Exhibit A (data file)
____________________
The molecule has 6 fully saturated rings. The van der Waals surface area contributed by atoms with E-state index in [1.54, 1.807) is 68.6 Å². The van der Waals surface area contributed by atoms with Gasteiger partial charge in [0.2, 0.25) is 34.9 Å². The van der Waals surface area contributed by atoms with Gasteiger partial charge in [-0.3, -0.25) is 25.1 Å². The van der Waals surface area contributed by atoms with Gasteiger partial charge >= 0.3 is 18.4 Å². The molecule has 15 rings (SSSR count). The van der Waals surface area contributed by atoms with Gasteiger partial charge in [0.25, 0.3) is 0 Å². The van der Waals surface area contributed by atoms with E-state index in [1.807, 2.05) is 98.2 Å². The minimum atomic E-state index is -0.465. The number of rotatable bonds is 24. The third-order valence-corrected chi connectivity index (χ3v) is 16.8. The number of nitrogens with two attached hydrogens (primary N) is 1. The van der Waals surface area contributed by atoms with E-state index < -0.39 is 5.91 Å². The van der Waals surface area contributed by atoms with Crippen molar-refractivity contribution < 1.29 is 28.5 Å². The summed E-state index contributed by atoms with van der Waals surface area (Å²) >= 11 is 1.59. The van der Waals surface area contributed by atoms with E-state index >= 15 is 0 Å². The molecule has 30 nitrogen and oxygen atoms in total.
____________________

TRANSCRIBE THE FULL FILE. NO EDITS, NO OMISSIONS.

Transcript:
The molecule has 6 fully saturated rings. The van der Waals surface area contributed by atoms with E-state index in [1.54, 1.807) is 68.6 Å². The van der Waals surface area contributed by atoms with Gasteiger partial charge in [0.2, 0.25) is 34.9 Å². The van der Waals surface area contributed by atoms with Gasteiger partial charge in [-0.3, -0.25) is 25.1 Å². The van der Waals surface area contributed by atoms with Gasteiger partial charge >= 0.3 is 18.4 Å². The molecule has 15 rings (SSSR count). The van der Waals surface area contributed by atoms with Gasteiger partial charge in [0.25, 0.3) is 0 Å². The van der Waals surface area contributed by atoms with E-state index in [1.807, 2.05) is 98.2 Å². The minimum atomic E-state index is -0.465. The number of rotatable bonds is 24. The third-order valence-corrected chi connectivity index (χ3v) is 16.8. The number of nitrogens with two attached hydrogens (primary N) is 1. The van der Waals surface area contributed by atoms with E-state index < -0.39 is 5.91 Å². The van der Waals surface area contributed by atoms with Crippen molar-refractivity contribution < 1.29 is 28.5 Å². The summed E-state index contributed by atoms with van der Waals surface area (Å²) >= 11 is 1.59. The van der Waals surface area contributed by atoms with E-state index >= 15 is 0 Å². The molecule has 30 nitrogen and oxygen atoms in total.